Turn on the Light
Bend me, shape me, any way you want me
Long as you love me, it's all right
Bend me, shape me, any way you want me
You got the power to turn on the light
-from the song "Bend Me Shape Me" by The Outsiders, 1966
The push-on/hold-off functionality of this circuit is provided by the magic of MOSFETS. A MOSFET is just a type of transistor, which we use to control the flow of electrons between the battery and the rest of the circuit.
Specifically, we use two MOSFETS to form a latch. In this configuration, the first MOSFET is activated by a switch, which momentarily turns on the circuit. This power activates the second MOSFET, which then performs the same function as the switch: holding the first MOSFET on. This means that one short push of a momentary contact button will hold the circuit on indefinitely. More about the specifics later.
I (slightly) modified a latch circuit published here by Mosaic Industries:
This circuit has one additional feature which is both a neat trick and also critical for our device to function: the button used for the main power switch can also be used to control other things once the circuit is on. This allows the use of a single button for both power and control.
I replaced the dual MOSFET used in the original circuit with the SIA517DJ, which i chose for a few reasons:
- It's available in a tiny 2mm x 2mm SC-70 footprint.
- It runs on voltages down to 1.5v
- My supplier had them in stock
It also has an on-resistance of a scant 0.17 ohms, so it wastes very little energy while doing its job. It also has a maximum reverse-leakage of just 1μA, meaning our battery will only drain a tiny bit while the menorah is off.
Won't you P my neighbor?
Let's take a closer look at the dual MOSFET latching mechanism. There are two types of MOSFETs, P-channel and N-channel. Both types have the same three connections to the circuit:
Basically, in either type the gate controls the flow of electrons between the source and drain.
The difference between N and P types?
A P-channel MOSFET turns on when its gate is low, while an N-channel MOSFET turns on when its gate is high. Our SIA517DJ dual MOSFET packages both types together, because they are often used together in a complementary fashion (see: CMOS).
In our circuit, we use the P-MOS as the main power control switch, while the N-MOS simply serves to hold the P-MOS gate low, keeping the circuit latched on. Here's how it works:
In our circuit, as soon as power is applied, the gate of the P-MOS is brought high. This starts the P-MOS in the off-state, meaning no power flows to the rest of the circuit. However, this gate is also connected to ground through our switch:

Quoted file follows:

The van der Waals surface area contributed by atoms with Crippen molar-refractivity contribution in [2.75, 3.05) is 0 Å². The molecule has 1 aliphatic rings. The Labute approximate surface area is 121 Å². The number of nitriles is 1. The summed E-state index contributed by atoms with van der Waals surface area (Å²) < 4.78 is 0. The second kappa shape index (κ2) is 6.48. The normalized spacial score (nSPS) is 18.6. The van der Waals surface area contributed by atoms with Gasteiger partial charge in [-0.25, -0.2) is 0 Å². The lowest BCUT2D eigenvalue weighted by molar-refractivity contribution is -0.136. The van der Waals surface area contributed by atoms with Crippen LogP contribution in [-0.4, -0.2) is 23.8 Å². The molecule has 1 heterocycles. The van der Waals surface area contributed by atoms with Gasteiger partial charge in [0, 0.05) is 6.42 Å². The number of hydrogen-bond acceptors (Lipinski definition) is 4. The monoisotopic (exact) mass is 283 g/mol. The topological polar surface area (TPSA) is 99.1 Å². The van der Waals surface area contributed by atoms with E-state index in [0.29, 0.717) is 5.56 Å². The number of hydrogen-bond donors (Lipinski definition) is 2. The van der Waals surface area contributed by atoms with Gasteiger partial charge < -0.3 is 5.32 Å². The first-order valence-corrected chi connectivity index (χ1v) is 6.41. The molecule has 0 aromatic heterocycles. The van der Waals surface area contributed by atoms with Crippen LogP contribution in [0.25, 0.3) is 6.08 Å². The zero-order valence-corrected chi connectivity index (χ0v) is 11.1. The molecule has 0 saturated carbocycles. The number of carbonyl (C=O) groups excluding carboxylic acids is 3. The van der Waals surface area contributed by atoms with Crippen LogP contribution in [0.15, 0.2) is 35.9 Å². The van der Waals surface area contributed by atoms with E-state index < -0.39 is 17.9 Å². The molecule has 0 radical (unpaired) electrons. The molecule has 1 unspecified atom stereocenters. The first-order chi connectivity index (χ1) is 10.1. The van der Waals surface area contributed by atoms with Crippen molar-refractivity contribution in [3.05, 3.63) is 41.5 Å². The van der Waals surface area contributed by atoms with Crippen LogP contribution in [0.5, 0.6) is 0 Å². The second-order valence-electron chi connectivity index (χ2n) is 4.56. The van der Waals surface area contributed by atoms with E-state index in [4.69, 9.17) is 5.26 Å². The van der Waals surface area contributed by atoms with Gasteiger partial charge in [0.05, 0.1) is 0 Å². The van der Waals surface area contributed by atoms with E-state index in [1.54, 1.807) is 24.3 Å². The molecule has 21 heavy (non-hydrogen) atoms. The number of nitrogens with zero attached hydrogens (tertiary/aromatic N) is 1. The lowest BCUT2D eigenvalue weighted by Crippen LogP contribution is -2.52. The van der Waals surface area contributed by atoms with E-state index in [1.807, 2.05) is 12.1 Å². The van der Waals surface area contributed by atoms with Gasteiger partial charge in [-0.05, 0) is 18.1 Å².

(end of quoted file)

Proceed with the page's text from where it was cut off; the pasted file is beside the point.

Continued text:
Pressing the switch brings the gate low rapidly, and since a P-MOS turns on when its gate voltage is low, this instantly activates the P-MOS. Because our battery is connected at the source of the P-MOS, it will now flow through the P-MOS and into the rest of the circuit.
As soon as that power starts to flow through the P-MOS, voltage at the N-MOS gate starts to rise. Here is the path it takes:
Since an N-MOS activates with positive voltage, it now allows current to begin flowing. The N-MOS source is actually connected to ground, and its drain is connected to the P-MOS gate. As a result, any charge on the P-MOS gate will drain away to ground. Now, the P-MOS will stay on permanently, even when the switch is released.
Now, the circuit will stay on, with the MOSFETs holding each other open, until the cycle is somehow broken. Which brings us to...
Our button is also connected to the N-MOS gate through a large resistor and a diode, which allows the gate to be drained slowly if the switch is held down. Holding the button discharges the capacitor through the resistor via the blue path:
This combination of a 10µF capacitor draining through a 300kΩ resistor takes 3-5 seconds to lower the voltage at the N-MOS gate, from a starting voltage of 3v to its off-voltage of approximately 1v, at which point the N-MOS will turn off. In turn, this disconnects the P-MOS gate from ground, allowing its voltage to rise past the P-MOS gate's threshold voltage of approximately 1v. Now, the P-MOS will stop conducting, and the circuit will be disconnected from the battery again, and remain in the off state.
It will stay that way until the button is pressed again, discharging the P-MOS gate to ground and starting the cycle over again.